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Bryan Doherty: Improving prices for grain producers

In recent weeks, prices for wheat, corn and beans moved higher despite continued high crop ratings for both corn and beans. In addition, the USDA report last week indicated that yield for soybeans is estimated at last year’s record high of 44, and for corn a record high of 165 bushels per acre. With increased acreage for both, that means record production. Nonetheless, prices have moved higher regardless of the USDA report as well as generally good growing conditions.

So what’s behind the rally? Obviously there could be any number of reasons a market can rally, not just crop conditions. However, despite good crop conditions, the global picture continues to indicate that world inventory is going to be somewhat tight in the years ahead. It will continue to take good crops at the current demand pace to meet consumer needs. The world has been faced with tight supplies before, yet generally this scenario develops on the heels of a poor crop(s). 

With both record corn and bean production expected, one wonders how high prices can rally in the near term. What would happen if there was a legitimate weather scare in either corn or bean production? Obviously there would be strong rationing. We believe much of the recent grain rally has come on the heels of a shortfall in wheat production. However, when viewing the overall picture of wheat, we are not convinced that world supplies are going to be changed dramatically, despite drawdowns in European and Russian production.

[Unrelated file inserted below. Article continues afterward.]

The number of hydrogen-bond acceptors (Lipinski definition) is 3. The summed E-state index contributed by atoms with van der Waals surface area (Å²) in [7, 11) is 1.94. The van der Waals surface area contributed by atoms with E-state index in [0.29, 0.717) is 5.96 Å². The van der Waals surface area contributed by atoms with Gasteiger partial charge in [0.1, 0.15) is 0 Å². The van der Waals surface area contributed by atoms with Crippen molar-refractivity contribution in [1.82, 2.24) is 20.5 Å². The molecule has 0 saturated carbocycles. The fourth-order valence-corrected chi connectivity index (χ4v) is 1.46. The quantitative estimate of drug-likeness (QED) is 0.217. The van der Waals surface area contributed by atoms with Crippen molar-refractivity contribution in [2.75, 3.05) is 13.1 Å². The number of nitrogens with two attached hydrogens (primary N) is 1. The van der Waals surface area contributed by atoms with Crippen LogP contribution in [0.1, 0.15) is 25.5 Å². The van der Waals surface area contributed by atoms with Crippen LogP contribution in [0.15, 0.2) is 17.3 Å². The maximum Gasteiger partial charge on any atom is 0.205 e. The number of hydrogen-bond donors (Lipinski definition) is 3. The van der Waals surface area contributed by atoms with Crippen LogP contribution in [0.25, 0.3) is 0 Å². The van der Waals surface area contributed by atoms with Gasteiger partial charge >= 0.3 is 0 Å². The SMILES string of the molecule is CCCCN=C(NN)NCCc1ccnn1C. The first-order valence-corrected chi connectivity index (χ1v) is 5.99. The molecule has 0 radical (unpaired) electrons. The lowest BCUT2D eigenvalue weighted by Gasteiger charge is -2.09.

As for corn and beans, the world seems to be getting smaller. Therefore, the need for more products is being pressed each year. Technology and genetic enhancements, along with good farmers, will help to supply the world with these two commodities. As the world grows, it is apparent that the use of these products is also keeping pace with production. If you sum it all up, it means volatility. 

We encourage farmers to embrace volatility. When prices are on the low side, end users should be buying call options or purchasing inventory. As prices move into the upper-echelon of trading ranges, producers should be looking longer term at locking in value as well as utilizing forward contracts, hedge-to-arrives, and put options for price protection. Work toward maintaining a balance so that, whichever way the market goes, you are either majority long or short. This could be key to keeping farmers in business for years ahead. 

If you have comments, questions or suggestions, contact Bryan Doherty at 1-800-Top-Farm, Ext. 129. 

Futures trading is not for everyone.  The risk of loss in trading is substantial.  Therefore, carefully consider whether such trading is suitable for you in light of your financial condition.  Past performance is not necessarily indicative of future results.

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